It would be an understatement to say that the State Department of the United States Government is having a rollercoaster ride running foreign policy under President Donald Trump. There was a gap of exactly two hours between US Ambassador to Denmark Carla Sands tweet welcoming Trump on his maiden visit to Copenhagen, and the president tweeting back ‘Thanks, but no thanks.’ In the case of Kashmir, the diplomats at Foggy Bottom were at least fortunate enough to have a month to salvage the wreckage delivered by Trump when he offered mediation to indulge with his Pakistani guest Prime Minister Imran Khan at the White House in July.
In calling Kashmir a bilateral issue between India and Pakistan during his joint statement with Prime Minister Narendra Modi on the side lines of G-7 summit in Biarritz (France), Monday, Donald Trump acknowledged a reality that has been understood by American presidents from Harry S Truman onwards, and has become institutional memory since at least the Clinton administration.
Burdened with the execution of Marshal plan, and more occupied with Europe, the Truman administration let the Attlee government influence its policy in the region. London saw Pakistan through the nostalgic prism of the Raj and the Americans leaned on the British as a ready reckoner for their long experience in South Asia. Attlee’s vocally pro-Pakistan Foreign Secretary Philip Noel Baker had even wanted Kashmir to be declared a UN mandate to serve their strategic objectives in central Asia. It did not help that Jawahar Lal Nehru’s moralizing tone on international affairs unnerved the Americans.
Partition of India and the birth of Pakistan had coincided with another great divide in the global geopolitics with the world carving itself into cold war camps led by the United States of America (USA) and the Soviet Russia respectively. As Nehru courted with non-alignment and his romance with State socialism took him closer to USSR, cold warriors from John Foster Dulles to Henry Kissinger made sure that Pakistan fell in the western security bloc as Karachi (later Islamabad) projected itself at the vanguard of fight against Communism.
Every president through the decades of 1940s through 1960s attempted their hands at mediating in Kashmir with various degrees of failure. Truman proposed arbitration under UN framework, appointing Admiral Chester W. Nimitz as plebiscite administrator but only ended up making Nehru aloof from the United States. Eisenhower wanted his brother Milton Eisenhower to be the emissary between the two sides only to be told by Nehru that any mediation was out of question as it put the aggressor and the aggrieved on same footing irrespective of the good intentions of the mediator. President John F. Kennedy tried his hands with appointing then World Bank chief Eugene Black as an interlocutor to be firmly rejected by Nehru again. By the time the Lyndon B. Johnson administration toyed with the Talbot plan on Kashmir, the Americans had become so tired that they let the Russians play mediators between India and Pakistan post the 1965 war at Tashkent! Through the 1970s and 1980s Americans were much too happy with Pakistan playing matchmaker between them and China, India effectively falling off their radar.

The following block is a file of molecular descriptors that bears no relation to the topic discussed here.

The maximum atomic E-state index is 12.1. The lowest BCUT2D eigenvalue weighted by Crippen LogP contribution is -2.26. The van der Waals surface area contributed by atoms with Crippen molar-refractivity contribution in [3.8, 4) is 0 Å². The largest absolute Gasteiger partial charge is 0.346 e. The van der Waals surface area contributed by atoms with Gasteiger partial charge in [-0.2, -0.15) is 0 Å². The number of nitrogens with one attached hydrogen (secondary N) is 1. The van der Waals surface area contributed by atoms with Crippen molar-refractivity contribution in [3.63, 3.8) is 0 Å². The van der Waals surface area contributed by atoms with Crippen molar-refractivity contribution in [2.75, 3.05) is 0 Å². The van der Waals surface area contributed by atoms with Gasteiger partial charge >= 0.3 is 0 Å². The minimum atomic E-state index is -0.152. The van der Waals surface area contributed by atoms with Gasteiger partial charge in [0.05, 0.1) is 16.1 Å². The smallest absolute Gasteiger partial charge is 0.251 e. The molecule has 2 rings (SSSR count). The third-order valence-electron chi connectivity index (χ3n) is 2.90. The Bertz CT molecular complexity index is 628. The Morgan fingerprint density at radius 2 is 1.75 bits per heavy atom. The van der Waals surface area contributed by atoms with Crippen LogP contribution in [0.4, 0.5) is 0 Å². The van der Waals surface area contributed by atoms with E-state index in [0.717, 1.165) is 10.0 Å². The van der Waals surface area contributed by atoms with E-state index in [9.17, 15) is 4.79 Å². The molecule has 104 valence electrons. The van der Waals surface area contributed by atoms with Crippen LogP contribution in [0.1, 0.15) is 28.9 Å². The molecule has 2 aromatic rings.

The decade of 1990s in many ways marked the pinnacle of both engagement and disengagement of the United States with the issue of Kashmir. In 1993, Assistant Secretary of State for South Asia, Robin Raphel, called Kashmir a disputed territory, even questioning its accession in an off-record briefing in Washington. An old Islamabad hand, her comment in effect reflected her personal persuasion more than the views of the American establishment. But damage had been done and the period marked the nadir of Indo-US relations.
The Pokhran and Chagai nuclear tests and the Kargil war brought global attention firmly to the region. But thankfully the Americans had understood the limits of their influence by now. President Bill Clinton effectively de-hyphenated India from Pakistan, telling a hemmed in Nawaz Sharif in Washington that there would be no American brokered resolution of the Kashmir issue, and that it had to be resolved through a bilateral dialogue between the two nations. As Pakistan turned into sick man of South Asia post 9/11, Presidents Bush and Obama took the de-hyphenation to the next level never clubbing an India visit with Pakistan.
Clearly then, what Trump did in White House with Imran Khan by his side was not any change in Kashmir policy, but a dribble to get the Pakistanis to commit for a more supportive role on Afghanistan. He said it in so many words during the joint statement that America wanted to extricate itself from Afghanistan and Pakistan shall prevail upon the Taliban to make that happen. While this classifies as another case of failure of institutional memory on the part of Trump, at least in case of Kashmir, he got it back with Modi by his side at Biarritz.